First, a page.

current /  archive /  issues /  faq /  RSS feed /  twitter / 


< previous next >
Today we're looking at the most heinous omission from my PhD corpus - the novel "Doomsday" by Marv Wolfman!

This was released as part of a series of Marvel Novels by Pocket Books, a subsidiary of Simon & Schuster, in 1979. It claims to be about The Fantastic Four, but oh boy is it ever about Doctor Doom! He is very much the main character throughout, carries most of the plot, and is surprisingly coherent with his comics equivalent, unlike the FF who have some major changes made to their origins.

I missed this one altogether when I was putting together my original corpus, and only discovered it this year because of a story in Bleeding Cool about it being reissued later this year as an audiobook. In my defence, none of the sites I looked at mentioned it, and it isn't in the Grand Comics Database because it isn't a comic, but it would have been amazing to have been able to include it in my PhD analysis as it's got so much to say about Doctor Doom.

The story features Doctor Doom turning up at his college reunion, in a vaguely similar way to what happened back in Fantastic Four #143 by Gerry Conway. However, where that was a cunning ruse to lure Mr Fantastic into his grasp, this time it's ... well, it's a cunning ruse to lure Mr Fantastic into his grasp, except here Doom turns up at the reunion unnanounced, rather than organising it, and invites all of the attendees to come back with him to Latveria for a week. Weirdly, they all agree - I guess in America people take a packed suitcase to college reunions, just in case?

Doom takes everyone on a tour of Latveria, as he is wont to do (for example in the Spider-man cartoon), and everyone is duly impressed, except for the FF who, of course, get stuck in some deathtraps. While they're safely kept out of his way Doom zooms back to the Baxter Building where he gains access to the Negative Zone, harnesses its power, then goes to Stonehenge where he manages to pierce the veil into the after-life, so he can try and rescue his mother.

All of the above takes most of the book, and it goes at a right old clip. It's very easy reading, but you do get the feeling that Marv Wolfman wrote it at a similarly fast pace, as there's lots of repetition of words and quite a lot that doesn't make sense. He also has a tendency to say things are "indescribable" before going on to describe them in the same sentence.

Doom is very Doom throughout the story, but the Fantastic Four do get tweaked a bit, notably the first meeting between Reed Richards and Sue Storm, which now takes place at a party which Sue is attending as a Famous Model And Actress, rather than the original rather creepy version where she's a young girl and Reed is the college-age lodger in her family home. It's a nice way of re-doing it, although the fact that she's an actress doesn't really get used anywhere.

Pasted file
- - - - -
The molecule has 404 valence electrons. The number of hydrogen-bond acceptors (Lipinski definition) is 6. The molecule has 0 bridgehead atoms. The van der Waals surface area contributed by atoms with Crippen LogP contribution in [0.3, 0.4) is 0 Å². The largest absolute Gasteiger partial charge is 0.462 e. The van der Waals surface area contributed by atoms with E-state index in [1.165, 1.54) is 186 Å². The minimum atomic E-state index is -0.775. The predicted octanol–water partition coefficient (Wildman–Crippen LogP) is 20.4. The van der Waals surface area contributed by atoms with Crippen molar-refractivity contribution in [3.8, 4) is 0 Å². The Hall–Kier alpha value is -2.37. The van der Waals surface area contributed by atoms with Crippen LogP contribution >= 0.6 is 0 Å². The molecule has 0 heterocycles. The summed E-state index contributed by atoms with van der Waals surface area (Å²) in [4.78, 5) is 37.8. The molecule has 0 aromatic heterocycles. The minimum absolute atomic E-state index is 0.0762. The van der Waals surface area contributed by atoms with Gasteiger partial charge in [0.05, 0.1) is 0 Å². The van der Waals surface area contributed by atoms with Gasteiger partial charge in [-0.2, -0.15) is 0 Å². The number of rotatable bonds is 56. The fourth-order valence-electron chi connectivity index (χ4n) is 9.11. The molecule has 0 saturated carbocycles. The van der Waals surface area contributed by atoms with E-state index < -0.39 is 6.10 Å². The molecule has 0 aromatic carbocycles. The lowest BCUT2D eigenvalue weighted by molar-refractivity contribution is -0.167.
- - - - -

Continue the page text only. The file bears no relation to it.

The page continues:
There also seems to be a big assumption that the reader already knows who the Fantastic Four are. We get a re-tellinbg of Doom's origin threaded through the book, but very little about the FF and how they work. Ben Grimm, for instance, just turns up as an orange monster without any explanation or much description. I guess there was a feeling that people who didn't know Marvel comics wouldn't be bothering with these novels, although that doesn't explain why there's so much of Doctor Doom's background in there. My guess is that it's a similar idea to Noah Hawley's "Doctor Doom" movie proposal - his origin story is, like Spider-man's, the sort of story that works as a screenplay, with a character learning and changing across three acts, whereas the Fantastic Four's origin is basically "some people go into space and have an accident", which isn't quite as engaging.

There's some politics in here too, similar to the ideas Wolfman explored in Fantastic Four 198-200 around the same time. Johnny Storm meets (and inevitably falls in love with) the beautiful leader of the Latverian resistance, who asks why they don't overthrow Doom and free her people, Reed Richards says they can't possibly do that, the people must rise up themselves. By the end of the book the people have done just that, "inspired" by the FF, but even then the Latverians are shown as weak and probably unworthy of rebellion, with many of them wondering how they'll be able to get enough to eat without Doom.

I say that the people rise up, as that's how it's put across in the narration, but that's not really what happens. Once Doom gets into The After Life he meets his father and mother, both of whom renounce him for being evil, and he's dragged off, presumably into hell, removing him from power. The people of Latveria don't really do anything, and the only inspiration provided by the FF is that they manage to escape from the Death Traps. As I say, this is very much the story of Doom, who pretty much gets everything he wants and only fails at the final hurdle due to Being Evil.

The whole thing ends with Boris, who has been in it quite a lot, sitting in Doom's throne room. Somehow he's not been arrested as Doom's right hand man, and is just setting off to live the rest of his life when he hears the sound of Doom calling to him from wherever he is now... THE END! It's a lovely, if not entirely unexpected, B-movie ending for a very B-movie storyline which featured a whole lot of Doom. I would thoroughly recommend reading it for anyone who can find it, or indeed listening to it when the audiobook comes out. I know I'll be buying it!

link to information about this issue

posted 1/10/2021 by Mark Hibbett

< previous next >


Your Comment:
Your Name:
DOOMBOT FILTER: an animal that says 'miaow' (3)

(e.g. for an animal that says 'cluck' type 'hen')

A process blog about Doctor Doom in The Marvel Age written by Mark Hibbett